As the impeachment trial of Brazil’s President Dilma Rousseff proceeds, I’m reminded of the old saying, “Brazil is not for beginners.” Articles by observers with little inside knowledge of Brazil proclaim the current political and economic crisis in Brazil is a return to the lost decade of the 1980s, when inflation hit over 400% and unemployment was rampant. These observers assume Brazil’s gains of the past twenty years will wash away like sand castles on Copacabana beach.
It’s actually much more complex.
There is no question that Brazil is in serious trouble, but the beginners are making the classic mistake of missing the shift that has fundamentally transformed this country of 200 million people. From 1999-2011, Brazil’s economy expanded, moving over forty million people from poverty to the middle class. Unlike recent periods of economic growth in the United States, where gains have primarily benefited those at the top, Brazil’s season of growth lifted those at the bottom rungs of the economic ladder. During the expansion, the income level of the poorest 40% of the population rose, on average, 7.1% (in real terms), compared to a 4.4% income growth for the population as a whole.
This shift has been much more than a matter of adding money to people’s pockets. There has been a transformation in education and expectations of millions of Brazilians. From 1990 through 2010, Brazil’s increase in the educational attainment of the labor force was one of the fastest on record in the world.
To get a sense of what this shift means, look deeper than the numbers. I go back to my first trip to Brazil in 1975. Almost before you perceived a person’s gender, you knew their class and status in society. How someone walked and held their head conveyed much more than their economic position—it was a statement of one’s destiny and expectations. Class was identity. It seemed as solid as concrete, serving as a foundation for day-to-day life. And, especially for the poor, the implications were inescapable: if you were born poor, you were destined to die poor.
When I returned to Brazil in 1995, at the beginning of the recent economic boom, the fabric of class was beginning to fray as poor people were finding opportunity. The change was striking: I could feel it in the street. It was no longer so easy to automatically perceive someone’s class at a glance. Class as identity in Brazil had started to crumble. I have returned again and again over the past fifteen years, watching the transformation. Since 2012, I’ve participated in the changes as US-Brazil Connect has joined forces with the Brazilian Confederation of Industry to bring 500 emerging leaders from the US together with 5000 Brazilian students in 32 Brazilian cities for educational exchange and leadership development.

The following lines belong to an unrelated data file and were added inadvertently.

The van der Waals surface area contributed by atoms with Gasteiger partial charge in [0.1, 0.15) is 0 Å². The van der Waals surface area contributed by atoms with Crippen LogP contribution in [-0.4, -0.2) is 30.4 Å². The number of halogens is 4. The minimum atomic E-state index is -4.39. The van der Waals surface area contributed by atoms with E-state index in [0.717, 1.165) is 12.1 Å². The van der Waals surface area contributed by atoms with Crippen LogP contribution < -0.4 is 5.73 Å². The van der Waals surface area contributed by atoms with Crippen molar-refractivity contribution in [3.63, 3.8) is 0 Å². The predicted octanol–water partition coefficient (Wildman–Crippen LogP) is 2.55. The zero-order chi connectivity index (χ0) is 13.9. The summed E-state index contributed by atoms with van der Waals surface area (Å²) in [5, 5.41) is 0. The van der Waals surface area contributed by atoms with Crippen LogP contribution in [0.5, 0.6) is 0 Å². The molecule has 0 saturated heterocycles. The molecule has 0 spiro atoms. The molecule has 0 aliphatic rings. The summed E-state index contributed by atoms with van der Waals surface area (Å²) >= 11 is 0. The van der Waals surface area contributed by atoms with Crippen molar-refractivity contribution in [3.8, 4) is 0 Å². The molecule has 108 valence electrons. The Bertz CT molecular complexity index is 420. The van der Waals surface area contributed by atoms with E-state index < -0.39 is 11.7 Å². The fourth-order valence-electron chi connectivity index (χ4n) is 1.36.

Through our partnerships, our US-Brazil Connect Fellows have gained deep understanding of Brazil’s complexities by working and learning side-by-side with Brazil’s next generation. Over 98% of our US-Brazil Connect Fellows say the best part of our program is connecting with these young Brazilians. We work together intensely, over a period of seven months, including six months via technology and one month on the ground in Brazil. Our Brazilian students are primarily from modest backgrounds, but these backgrounds don’t define them. They have fully embraced the idea that if you work hard, you should be able to get ahead. They have an entrepreneurial spirit and discipline. They are curious and skilled. Connected via technology, they are not just aware of global issues, they have made friends around the world.
In my experience, Brazil’s youth has little faith in political leaders. But they have faith in themselves. And, unlike generations before them who had little hope for the future, this generation has dreams and expectations for a better life. They have rejected the notion that the poor will always be among us.
Any predictions about Brazil’s future must consider the role this generation will play in shaping what is to come. Today, the real question is not whether Brazil will return to the old patterns. Rather, the question is– What future will this new generation create?